Considering today’s merger news and then looking back a year, it was really stunning that purchasing a $99 video game would provide access to NFL Sunday Ticket without a DirecTV subscription. Now we hear that AT&T plans to buy DirecTV – but only if the NFL Sunday Ticket is part of the deal.
DirecTV currently pays the NFL $1 billion per year for the rights to NFL Sunday Ticket. That’s approximately $49.51 for each of DirecTV’s 20.2 million subscribers. According to estimates by iStockAnalyst approximately 15 to 21.6 % of these also take NFL Sunday Ticket.
Will AT&T taking control of NFL Sunday Ticket benefit the consumer in any way? Don’t count on it. AT&T seems to be extremely good at growing market share through brute force tactics. Think back to the launch of the iPhone – an AT&T exclusive at the time – which paid off. AT&T is likely to use NFL Sunday Ticket effectively to compete with Comcast for market share. It’s a good bet that AT&T will kill any cord cutter friendly ideas like offering NFL Sunday Ticket via Playstation or including it with the Madden video game.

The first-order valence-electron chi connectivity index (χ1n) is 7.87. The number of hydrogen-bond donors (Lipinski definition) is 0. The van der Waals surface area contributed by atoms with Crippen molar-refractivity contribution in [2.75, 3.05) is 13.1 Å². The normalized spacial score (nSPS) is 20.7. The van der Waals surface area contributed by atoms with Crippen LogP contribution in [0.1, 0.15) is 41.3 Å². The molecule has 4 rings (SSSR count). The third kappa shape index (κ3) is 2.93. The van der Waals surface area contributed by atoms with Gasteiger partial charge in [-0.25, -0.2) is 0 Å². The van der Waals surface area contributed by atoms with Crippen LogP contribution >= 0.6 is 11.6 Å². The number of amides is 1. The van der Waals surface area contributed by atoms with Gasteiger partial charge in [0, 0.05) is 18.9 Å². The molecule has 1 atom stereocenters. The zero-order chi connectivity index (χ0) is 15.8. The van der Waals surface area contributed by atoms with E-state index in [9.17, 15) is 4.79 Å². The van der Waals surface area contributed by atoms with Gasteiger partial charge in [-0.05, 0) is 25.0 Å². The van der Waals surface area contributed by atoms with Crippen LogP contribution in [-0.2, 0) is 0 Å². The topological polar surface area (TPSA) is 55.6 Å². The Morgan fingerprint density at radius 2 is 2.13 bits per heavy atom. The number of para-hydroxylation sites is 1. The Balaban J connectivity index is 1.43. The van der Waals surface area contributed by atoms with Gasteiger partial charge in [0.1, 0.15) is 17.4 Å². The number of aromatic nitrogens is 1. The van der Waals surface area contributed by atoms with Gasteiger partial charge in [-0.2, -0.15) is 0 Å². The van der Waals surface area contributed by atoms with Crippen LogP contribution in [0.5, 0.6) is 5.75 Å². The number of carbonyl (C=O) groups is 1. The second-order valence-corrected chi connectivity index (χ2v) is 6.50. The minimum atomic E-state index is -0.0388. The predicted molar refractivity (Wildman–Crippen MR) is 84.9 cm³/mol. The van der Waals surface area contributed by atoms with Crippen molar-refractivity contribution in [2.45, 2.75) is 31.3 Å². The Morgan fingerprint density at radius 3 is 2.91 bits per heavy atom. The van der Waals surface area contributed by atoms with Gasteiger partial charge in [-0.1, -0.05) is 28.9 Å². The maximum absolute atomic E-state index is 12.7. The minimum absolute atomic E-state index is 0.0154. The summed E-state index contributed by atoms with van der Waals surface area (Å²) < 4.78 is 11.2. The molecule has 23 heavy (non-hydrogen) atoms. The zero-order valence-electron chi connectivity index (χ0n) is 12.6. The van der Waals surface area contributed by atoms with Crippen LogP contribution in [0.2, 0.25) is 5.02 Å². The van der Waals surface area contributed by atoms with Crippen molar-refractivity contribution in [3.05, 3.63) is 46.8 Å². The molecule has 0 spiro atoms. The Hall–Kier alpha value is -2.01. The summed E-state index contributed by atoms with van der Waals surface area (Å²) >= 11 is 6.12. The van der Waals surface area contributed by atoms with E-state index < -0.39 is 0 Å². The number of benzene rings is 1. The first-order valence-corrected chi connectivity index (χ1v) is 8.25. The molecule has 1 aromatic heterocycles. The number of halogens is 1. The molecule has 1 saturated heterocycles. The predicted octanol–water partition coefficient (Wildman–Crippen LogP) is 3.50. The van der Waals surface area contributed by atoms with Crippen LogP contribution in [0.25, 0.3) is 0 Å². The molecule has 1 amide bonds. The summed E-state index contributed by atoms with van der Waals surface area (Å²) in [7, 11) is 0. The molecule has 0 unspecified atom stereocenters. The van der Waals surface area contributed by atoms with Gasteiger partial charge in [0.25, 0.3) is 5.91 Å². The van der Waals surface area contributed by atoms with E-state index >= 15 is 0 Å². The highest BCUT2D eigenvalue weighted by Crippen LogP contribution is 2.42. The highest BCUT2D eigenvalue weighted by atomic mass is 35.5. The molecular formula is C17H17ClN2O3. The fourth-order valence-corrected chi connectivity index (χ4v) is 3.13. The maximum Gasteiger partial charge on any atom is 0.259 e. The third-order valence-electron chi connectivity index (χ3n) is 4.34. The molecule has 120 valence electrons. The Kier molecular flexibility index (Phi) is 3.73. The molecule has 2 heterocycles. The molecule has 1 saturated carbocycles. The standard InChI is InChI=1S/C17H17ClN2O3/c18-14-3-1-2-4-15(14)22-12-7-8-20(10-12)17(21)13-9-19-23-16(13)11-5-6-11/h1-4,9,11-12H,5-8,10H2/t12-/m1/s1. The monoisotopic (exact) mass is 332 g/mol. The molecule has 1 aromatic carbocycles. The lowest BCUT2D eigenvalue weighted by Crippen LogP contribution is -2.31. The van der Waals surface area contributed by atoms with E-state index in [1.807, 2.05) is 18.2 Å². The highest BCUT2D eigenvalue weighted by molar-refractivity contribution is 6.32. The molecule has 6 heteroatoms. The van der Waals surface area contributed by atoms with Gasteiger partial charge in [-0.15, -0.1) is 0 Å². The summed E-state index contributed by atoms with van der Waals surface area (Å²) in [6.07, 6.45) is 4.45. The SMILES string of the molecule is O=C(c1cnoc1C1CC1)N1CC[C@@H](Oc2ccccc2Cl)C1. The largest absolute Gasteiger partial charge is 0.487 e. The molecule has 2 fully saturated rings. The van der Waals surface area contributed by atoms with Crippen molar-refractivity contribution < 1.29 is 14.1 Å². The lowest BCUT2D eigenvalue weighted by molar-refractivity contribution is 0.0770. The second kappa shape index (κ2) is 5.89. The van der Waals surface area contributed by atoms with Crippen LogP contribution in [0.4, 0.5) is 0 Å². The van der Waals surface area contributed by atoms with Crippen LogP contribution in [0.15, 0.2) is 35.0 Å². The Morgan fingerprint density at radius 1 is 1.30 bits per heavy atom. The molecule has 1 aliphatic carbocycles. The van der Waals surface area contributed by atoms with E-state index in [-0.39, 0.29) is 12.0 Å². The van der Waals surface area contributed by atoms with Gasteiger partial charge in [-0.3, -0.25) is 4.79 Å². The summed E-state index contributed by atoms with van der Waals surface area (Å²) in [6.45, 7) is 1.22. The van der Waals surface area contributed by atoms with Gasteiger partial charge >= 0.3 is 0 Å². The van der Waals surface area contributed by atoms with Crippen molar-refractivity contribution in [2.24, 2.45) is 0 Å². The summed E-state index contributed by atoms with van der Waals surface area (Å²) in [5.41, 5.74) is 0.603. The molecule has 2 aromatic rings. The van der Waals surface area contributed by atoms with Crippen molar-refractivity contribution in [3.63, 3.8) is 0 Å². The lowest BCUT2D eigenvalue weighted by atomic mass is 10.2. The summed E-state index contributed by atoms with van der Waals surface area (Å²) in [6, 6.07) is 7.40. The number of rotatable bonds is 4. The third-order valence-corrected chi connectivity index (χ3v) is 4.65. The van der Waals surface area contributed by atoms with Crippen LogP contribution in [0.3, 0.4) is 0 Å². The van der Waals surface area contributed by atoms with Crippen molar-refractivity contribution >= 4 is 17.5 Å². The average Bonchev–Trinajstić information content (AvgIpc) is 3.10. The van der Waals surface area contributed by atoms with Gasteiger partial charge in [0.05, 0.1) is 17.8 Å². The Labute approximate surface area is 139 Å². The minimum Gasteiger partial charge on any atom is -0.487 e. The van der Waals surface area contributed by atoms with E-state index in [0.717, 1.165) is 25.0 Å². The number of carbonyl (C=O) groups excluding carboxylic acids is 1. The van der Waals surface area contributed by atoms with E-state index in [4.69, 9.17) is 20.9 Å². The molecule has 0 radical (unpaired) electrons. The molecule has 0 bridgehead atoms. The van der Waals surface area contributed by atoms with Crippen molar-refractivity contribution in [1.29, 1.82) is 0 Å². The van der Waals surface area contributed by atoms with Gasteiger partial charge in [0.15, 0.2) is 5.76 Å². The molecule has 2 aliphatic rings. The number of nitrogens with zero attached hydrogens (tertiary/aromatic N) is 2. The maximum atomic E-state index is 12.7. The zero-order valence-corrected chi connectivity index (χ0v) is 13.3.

If AT&T/DirecTV/NFL Sunday Ticket goes through it will be bad for consumers for multiple reasons:
The YouTube video above captures precisely my experience with this company. In the video the customer has spent hours on the phone trying to get a simple issue resolved. Several years back I used AT&T’s U-verse and then later AT&T’s DSL. Somehow AT&T managed to mix up my payments so that one account accumulated a credit and the other kept going past due. It took hours to resolve.
Where I live the Pay TV market consists of the following:
- Time Warner Cable
- AT&T U-Verse
Unlike the Comcast/TWC deal, AT&T/DirecTV truly eliminates a competitor. And NFL Sunday Ticket is the tool that will help them do that. Many happy DirecTV customers will reluctantly switch over to AT&T to keep NFL Sunday Ticket.